So what do you think about Wapping?

“Do you know anything about it?”

There I was in The Water Works in Lea Bridge Road sitting next to Mr Brannigan*, an 84 year old disabled gentleman with clear views about everything from Murdoch to the nearness of London 2012 . He’d invited me to sit on the bench overlooking the sluice gates by Thames Water’s House while he drank his juice and took an hour to eat one Rich Tea biscuit. Mallard ducks and coots swam below us .

“Me? I was born there, wasn’t I?”

        Well, that was calling ‘Housey, housey’ to my ears. I didn’t have to ask questions, like I was practising oral history techniques  a la Hermitage Community Moorings . Ole Brannigan  just rolled on telling me all about how he used to lark about in the steps by the Water Police offices in Wapping High Street and he and his absolutely raggedy mates would fall into the water with all the dirt and the rats of Old Thames. He stressed many times about the starving poor population in the Docks in those days, about how men stole and went to prison in order to eat because there was no ‘social’ then. His mother with six kids sold clothes and shoes ‘on tick’ to her neighbours in order to feed her own  whilst her husband worked all day then spent his time in the many pubs in the area especially Cable Street and The Highway. Dock Road(?) was  dangerous for everyone. Young Brannigan  rarely went to school.

               I told him all about Wapping as it is now. He said, “You know when you’re on the bus and you’re in Wapping cos the bus jumps along on the cobbles!” True that.

          He said, “People were starving in England, in Germany, all over. All the governments knew but did nothing. There was no help. My grandparents from Poland and from Ireland worked like slaves in those days.”

           I can read all about stuff on the internet but to meet a Mr Brannigan is a thing to treasure. He had  smelt the spices in the warehouses of Wapping, said how it pervaded the air on trading days. He told me how the place was noisy all the time and packed with people. Not like now when you come out of the station and neither see, hear nor smell anyone.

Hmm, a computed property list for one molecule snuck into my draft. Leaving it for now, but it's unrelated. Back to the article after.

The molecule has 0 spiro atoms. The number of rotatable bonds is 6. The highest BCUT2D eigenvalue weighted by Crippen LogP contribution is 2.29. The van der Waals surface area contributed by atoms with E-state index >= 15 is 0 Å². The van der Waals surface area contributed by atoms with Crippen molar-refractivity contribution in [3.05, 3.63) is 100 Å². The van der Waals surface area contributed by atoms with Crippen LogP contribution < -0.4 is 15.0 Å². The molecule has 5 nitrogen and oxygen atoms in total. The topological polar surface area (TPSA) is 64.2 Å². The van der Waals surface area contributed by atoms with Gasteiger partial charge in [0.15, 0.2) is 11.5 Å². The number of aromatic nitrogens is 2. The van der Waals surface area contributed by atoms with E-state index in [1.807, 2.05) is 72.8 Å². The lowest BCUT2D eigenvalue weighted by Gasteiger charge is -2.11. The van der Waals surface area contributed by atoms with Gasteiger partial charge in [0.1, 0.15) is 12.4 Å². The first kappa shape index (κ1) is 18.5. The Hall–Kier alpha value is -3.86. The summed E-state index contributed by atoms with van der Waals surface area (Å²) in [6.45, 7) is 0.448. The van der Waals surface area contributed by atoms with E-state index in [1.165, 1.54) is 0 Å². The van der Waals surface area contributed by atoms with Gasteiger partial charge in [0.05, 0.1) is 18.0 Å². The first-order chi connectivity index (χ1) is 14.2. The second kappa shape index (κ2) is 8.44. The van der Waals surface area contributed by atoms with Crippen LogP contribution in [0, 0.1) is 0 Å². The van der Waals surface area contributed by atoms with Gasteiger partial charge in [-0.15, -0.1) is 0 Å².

Before I’d reached the Water Works,  Leyton Marshes,  The Princess of Wales and Seymour Park in Leyton which has the Dagenham Brook stagnating through it,  I’d walked through and around  the old and scummy Leyton Industrial Village in Argall Avenue, Leyton. What a dump! I’d seen it in 1985 when it was emerging as the place for small businesses to be. Many men I knew had security jobs there . Students of photography came down to develop deep and avant-garde shots of “decay”. Nice. TRS foods was big there and Sunblest Bread had arrived. Rats swum up and down what may be part of Dagenham Brook. My car mechanic was  established in one of the units. The Water Works was just that and the conservationists hadn’t found the delight of the triangle inside Leyton Marshes, an area inhabited by all sorts of weird people who hid in the cow-parsley. Not a good place to explore alone. The triangle  was a section of railway where three lines passed. All cleaned up now.

 I told Mr Brannigan all about Madge Darby and the Hermitage Community Moorings and the History Society of Wapping. His heart ached for the place but his legs were a nuisance. He’d never heard of the word “Wappea”.

 Respect to senior seniors  who tell it like it was.

* not his real name. He wouldn’t tell me.

Today’s torture

Went on the BCTV Haringey walk today which began at Tottenham Hale Station for the gold walkers, met by the silvers at Markfield Park, Haringey, who then joined the bronze lot from Leyton under Lea Bridge at the  lovely Princess Of Wales pub. The world and her husband were out today with her tribes of kiddies on Easter break. Wonderful atmosphere and the one table attendant was working hard for her money today!

         About 30 of us in all were marching at the beginning of the walk along the tow path towards Hackney Wick. After we’d passed the Water Works conservation area with its greenery we started the barren part of the trudge. There is no scenery worth photographing. Down by White Post Lane, the towpath is blocked off so that renovation in time for the Big Games can be done. Our detour began around scumsville folowing green arrows and after climbing a massive staircase we reached the path to the bunker that is the famous View Tube in its garish fluorescent green colour . Still nothing to see. Oh yes, there is the stadium in construction every which way we look. So what?  The walk along The Green Way was torture. Yer just have to keep walking.

Many of us skipped the half hour talk about the Olympic and Paralympic site and made our way to Pudding Lane Station. Out came our Freedom Passes for the one stop on the DLR to Stratford and home. Hooray! 

None of this is a reflection on our leader or the organised Healthy Walk. It just happened to be boring and confirmed the back streets of Stratford area as still that; backstreets.  Not recommended at all.

Saw a swan pair and coots and canoe rowers. And many many cyclists. Part of the diversion was in Fish Island. At last I saw the streets named after fish (Bream , Roach etc ) in a place which internet sites describe as awesome. Awesome what? Anyway my curiosity was satisfied as I’d always wanted to get to Fish Island. Damped down today then. Saw Percy Dalton’s former works place and Forman’s fish outlet. Hmmm. Maybe I need rose-coloured glasses but a dump is a dump.